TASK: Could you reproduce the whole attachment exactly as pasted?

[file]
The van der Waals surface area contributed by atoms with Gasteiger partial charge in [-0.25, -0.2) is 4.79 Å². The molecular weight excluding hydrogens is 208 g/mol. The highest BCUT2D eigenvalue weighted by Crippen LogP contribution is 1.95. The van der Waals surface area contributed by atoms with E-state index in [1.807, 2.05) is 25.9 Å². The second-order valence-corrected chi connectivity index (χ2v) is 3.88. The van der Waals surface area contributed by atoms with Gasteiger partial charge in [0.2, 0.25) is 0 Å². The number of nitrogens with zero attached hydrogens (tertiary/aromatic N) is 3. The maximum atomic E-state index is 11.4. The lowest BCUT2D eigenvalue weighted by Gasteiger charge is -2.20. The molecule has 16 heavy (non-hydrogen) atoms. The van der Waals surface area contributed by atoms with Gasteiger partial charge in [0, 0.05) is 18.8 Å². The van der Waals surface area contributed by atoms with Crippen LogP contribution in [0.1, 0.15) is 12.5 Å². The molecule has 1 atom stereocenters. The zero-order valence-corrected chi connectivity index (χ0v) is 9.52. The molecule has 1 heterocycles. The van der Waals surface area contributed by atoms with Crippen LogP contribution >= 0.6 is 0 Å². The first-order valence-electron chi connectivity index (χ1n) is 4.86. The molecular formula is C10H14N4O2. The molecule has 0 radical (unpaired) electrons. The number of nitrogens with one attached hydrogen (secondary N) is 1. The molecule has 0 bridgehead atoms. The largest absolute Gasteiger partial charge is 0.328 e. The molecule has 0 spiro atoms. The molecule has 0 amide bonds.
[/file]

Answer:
The van der Waals surface area contributed by atoms with Gasteiger partial charge in [-0.25, -0.2) is 4.79 Å². The molecular weight excluding hydrogens is 208 g/mol. The highest BCUT2D eigenvalue weighted by Crippen LogP contribution is 1.95. The van der Waals surface area contributed by atoms with E-state index in [1.807, 2.05) is 25.9 Å². The second-order valence-corrected chi connectivity index (χ2v) is 3.88. The van der Waals surface area contributed by atoms with Gasteiger partial charge in [0.2, 0.25) is 0 Å². The number of nitrogens with zero attached hydrogens (tertiary/aromatic N) is 3. The maximum atomic E-state index is 11.4. The lowest BCUT2D eigenvalue weighted by Gasteiger charge is -2.20. The molecule has 16 heavy (non-hydrogen) atoms. The van der Waals surface area contributed by atoms with Gasteiger partial charge in [0, 0.05) is 18.8 Å². The van der Waals surface area contributed by atoms with Crippen LogP contribution in [0.1, 0.15) is 12.5 Å². The molecule has 1 atom stereocenters. The zero-order valence-corrected chi connectivity index (χ0v) is 9.52. The molecule has 1 heterocycles. The van der Waals surface area contributed by atoms with Crippen LogP contribution >= 0.6 is 0 Å². The first-order valence-electron chi connectivity index (χ1n) is 4.86. The molecular formula is C10H14N4O2. The molecule has 0 radical (unpaired) electrons. The number of nitrogens with one attached hydrogen (secondary N) is 1. The molecule has 0 bridgehead atoms. The largest absolute Gasteiger partial charge is 0.328 e. The molecule has 0 spiro atoms. The molecule has 0 amide bonds.